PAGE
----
Robert Campbell says the Green Party's plan for dealing with climate change is unrealistic and is too costly. (Travis Kingdon/CBC News)

"It has to be a balanced way of doing it," he said. "And we have the plan of doing it now, not in 10 years time." 

Campbell said a Conservative government would commit to lowering emissions to 40 kilotonnes and said under their plan, companies that exceed their green investment plan would have to pay into research and development of technology that would reduce their overall emissions.

Casey said his party has spent 15 times as much on climate action as it did on the pipeline. Casey also pointed to the Liberals' plan to plant two billion trees and retrofit 1.5 million homes over the next five years to make them more efficient as proof of his party's solid climate change plan.

Confederation Bridge tolls

The candidates were mostly in agreement that if elected their party would look at modifying or eliminating tolls on the Confederation Bridge

"I think everyone on the Island would like to see the tolls either reduced or gone," said Campbell. 

Byrne said the bridge tolls are a barrier for low-income Islanders.   

MacLeod said Christian Heritage would also look at modifying or eliminating bridge tolls.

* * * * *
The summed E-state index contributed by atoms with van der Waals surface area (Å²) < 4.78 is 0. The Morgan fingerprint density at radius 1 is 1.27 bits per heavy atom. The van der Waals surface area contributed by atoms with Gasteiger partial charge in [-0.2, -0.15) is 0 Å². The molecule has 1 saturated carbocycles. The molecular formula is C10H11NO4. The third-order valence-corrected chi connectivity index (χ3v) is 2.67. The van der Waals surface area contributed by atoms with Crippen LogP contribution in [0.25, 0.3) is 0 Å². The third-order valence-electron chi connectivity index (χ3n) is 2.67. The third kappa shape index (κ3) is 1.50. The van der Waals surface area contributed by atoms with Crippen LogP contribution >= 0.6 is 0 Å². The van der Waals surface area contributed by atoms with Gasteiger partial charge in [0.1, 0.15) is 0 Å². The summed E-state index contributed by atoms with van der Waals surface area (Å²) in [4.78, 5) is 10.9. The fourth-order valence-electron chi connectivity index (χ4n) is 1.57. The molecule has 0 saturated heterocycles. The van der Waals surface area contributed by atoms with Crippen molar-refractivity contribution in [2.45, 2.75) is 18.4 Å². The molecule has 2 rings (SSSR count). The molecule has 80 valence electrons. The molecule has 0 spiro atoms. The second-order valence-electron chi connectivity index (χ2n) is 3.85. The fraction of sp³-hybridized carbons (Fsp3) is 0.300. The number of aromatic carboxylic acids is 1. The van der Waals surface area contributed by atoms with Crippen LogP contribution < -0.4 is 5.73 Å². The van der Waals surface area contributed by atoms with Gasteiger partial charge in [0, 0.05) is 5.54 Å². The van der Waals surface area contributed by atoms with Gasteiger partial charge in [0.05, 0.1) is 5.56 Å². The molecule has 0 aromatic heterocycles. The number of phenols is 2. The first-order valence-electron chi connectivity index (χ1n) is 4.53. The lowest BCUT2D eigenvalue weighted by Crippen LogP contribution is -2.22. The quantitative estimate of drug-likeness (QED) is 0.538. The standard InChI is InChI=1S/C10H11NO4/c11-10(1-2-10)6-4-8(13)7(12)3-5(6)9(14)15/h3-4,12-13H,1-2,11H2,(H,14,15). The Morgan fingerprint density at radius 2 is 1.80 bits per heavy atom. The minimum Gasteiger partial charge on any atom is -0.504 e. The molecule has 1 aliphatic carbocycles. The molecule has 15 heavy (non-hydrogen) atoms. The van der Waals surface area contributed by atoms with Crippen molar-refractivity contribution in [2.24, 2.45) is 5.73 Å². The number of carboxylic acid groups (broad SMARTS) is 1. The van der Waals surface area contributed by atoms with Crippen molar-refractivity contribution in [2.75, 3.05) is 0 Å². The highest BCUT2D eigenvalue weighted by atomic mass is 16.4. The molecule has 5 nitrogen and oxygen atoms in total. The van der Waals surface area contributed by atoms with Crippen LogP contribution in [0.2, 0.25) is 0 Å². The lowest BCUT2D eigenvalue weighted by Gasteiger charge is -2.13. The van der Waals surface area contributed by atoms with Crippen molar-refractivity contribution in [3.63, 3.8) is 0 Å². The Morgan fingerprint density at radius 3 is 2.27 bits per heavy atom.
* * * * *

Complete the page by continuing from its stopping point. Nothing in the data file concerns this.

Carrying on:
Liberal candidate Casey was the only one to not commit to action on the bridge tolls if elected. The incumbent candidate said the issue is more complicated than it seems. 

"Let me just inject a little realism into the discussion," said Casey.

Liberal incumbent Sean Casey says tolls on the Confederation Bridge are a more complicated issue than people are making them out to be. (Travis Kingdon/CBC News)

Casey said the government is in a 35-year agreement ending in 2032, and anything that's done prior to that would involve a renegotiation of the contract. He said if bridge tolls were eliminated, tolls would also have to be eliminated for the ferry. 

Byrne questioned the Liberals' priorities in spending, pointing to the Liberals' recently-announced camping credit.

"If we can spend $150 million on people to go camping, surely we can do something about tolls on the Trans-Canada Highway," he said. 

EI Zones

The candidates were asked, if elected, if they would support a return to a single EI zone

Darcy Lanthier from the Green Party says housing should be considered a human right and not treated like another commodity. (Travis Kingdon/CBC News)

Casey said he supports a return to a single EI zone and said it's the file he's spent the most of his time in office on, and committed to returning P.E.I. to one EI zone if elected.

He said the move to institute a dual EI zone was a cynical political ploy by Stephen Harper's Conservatives. 

Lanthier agreed and said the dual zones were unfair. 

Campbell agreed that it needed to be fixed and pledged a Conservative government would work as quickly as they can to fix it. 

He was quick to point out that the split to two EI zones was a Conservative move and that Casey and the Liberals have had four years to change it back but have not. 

Byrne agreed that the EI zones needed to be fixed, saying it had been an arbitrary change so it should be able to be easily reverted. 

"If you want to change arbitrarily, just go ahead and change it," he said. 

Voters head to the polls on October 21.

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Travis Kingdon is a journalist with CBC P.E.I. He moved to the Island from Toronto in the spring of 2019.